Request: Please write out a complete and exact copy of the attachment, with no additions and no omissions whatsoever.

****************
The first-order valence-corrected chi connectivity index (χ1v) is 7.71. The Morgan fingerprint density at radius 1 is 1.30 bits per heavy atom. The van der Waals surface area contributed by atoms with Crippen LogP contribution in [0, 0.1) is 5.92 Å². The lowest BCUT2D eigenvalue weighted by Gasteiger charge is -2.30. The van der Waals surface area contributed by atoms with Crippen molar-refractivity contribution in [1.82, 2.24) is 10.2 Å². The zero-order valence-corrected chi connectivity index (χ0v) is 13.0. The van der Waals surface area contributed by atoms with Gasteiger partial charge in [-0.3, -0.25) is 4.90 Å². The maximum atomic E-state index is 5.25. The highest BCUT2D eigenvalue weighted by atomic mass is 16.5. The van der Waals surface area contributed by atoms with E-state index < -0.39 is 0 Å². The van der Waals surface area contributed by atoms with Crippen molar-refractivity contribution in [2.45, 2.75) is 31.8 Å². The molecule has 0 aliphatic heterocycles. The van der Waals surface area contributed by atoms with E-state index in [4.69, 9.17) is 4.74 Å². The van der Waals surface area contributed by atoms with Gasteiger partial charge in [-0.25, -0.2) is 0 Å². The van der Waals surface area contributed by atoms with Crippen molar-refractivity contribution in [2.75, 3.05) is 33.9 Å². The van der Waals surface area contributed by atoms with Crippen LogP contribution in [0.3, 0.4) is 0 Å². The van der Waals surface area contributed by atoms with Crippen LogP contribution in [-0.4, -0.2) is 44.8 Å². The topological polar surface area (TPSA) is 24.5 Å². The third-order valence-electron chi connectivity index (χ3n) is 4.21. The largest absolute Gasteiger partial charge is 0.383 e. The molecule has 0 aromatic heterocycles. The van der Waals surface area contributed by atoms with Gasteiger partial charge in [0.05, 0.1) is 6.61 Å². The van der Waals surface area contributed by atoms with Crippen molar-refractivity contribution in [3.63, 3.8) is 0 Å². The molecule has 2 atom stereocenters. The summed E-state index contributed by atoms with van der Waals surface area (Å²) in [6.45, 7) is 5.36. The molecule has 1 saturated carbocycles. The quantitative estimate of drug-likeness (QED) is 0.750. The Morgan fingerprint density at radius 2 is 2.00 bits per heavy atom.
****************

The first-order valence-corrected chi connectivity index (χ1v) is 7.71. The Morgan fingerprint density at radius 1 is 1.30 bits per heavy atom. The van der Waals surface area contributed by atoms with Crippen LogP contribution in [0, 0.1) is 5.92 Å². The lowest BCUT2D eigenvalue weighted by Gasteiger charge is -2.30. The van der Waals surface area contributed by atoms with Crippen molar-refractivity contribution in [1.82, 2.24) is 10.2 Å². The zero-order valence-corrected chi connectivity index (χ0v) is 13.0. The van der Waals surface area contributed by atoms with Gasteiger partial charge in [-0.3, -0.25) is 4.90 Å². The maximum atomic E-state index is 5.25. The highest BCUT2D eigenvalue weighted by atomic mass is 16.5. The van der Waals surface area contributed by atoms with E-state index < -0.39 is 0 Å². The van der Waals surface area contributed by atoms with Crippen molar-refractivity contribution in [2.45, 2.75) is 31.8 Å². The molecule has 0 aliphatic heterocycles. The van der Waals surface area contributed by atoms with E-state index in [4.69, 9.17) is 4.74 Å². The van der Waals surface area contributed by atoms with Gasteiger partial charge in [-0.25, -0.2) is 0 Å². The van der Waals surface area contributed by atoms with Crippen molar-refractivity contribution in [2.75, 3.05) is 33.9 Å². The van der Waals surface area contributed by atoms with Crippen LogP contribution in [0.3, 0.4) is 0 Å². The van der Waals surface area contributed by atoms with Crippen LogP contribution in [-0.4, -0.2) is 44.8 Å². The topological polar surface area (TPSA) is 24.5 Å². The third-order valence-electron chi connectivity index (χ3n) is 4.21. The largest absolute Gasteiger partial charge is 0.383 e. The molecule has 0 aromatic heterocycles. The van der Waals surface area contributed by atoms with Gasteiger partial charge in [0.05, 0.1) is 6.61 Å². The van der Waals surface area contributed by atoms with Crippen molar-refractivity contribution in [3.63, 3.8) is 0 Å². The molecule has 2 atom stereocenters. The summed E-state index contributed by atoms with van der Waals surface area (Å²) in [6.45, 7) is 5.36. The molecule has 1 saturated carbocycles. The quantitative estimate of drug-likeness (QED) is 0.750. The Morgan fingerprint density at radius 2 is 2.00 bits per heavy atom.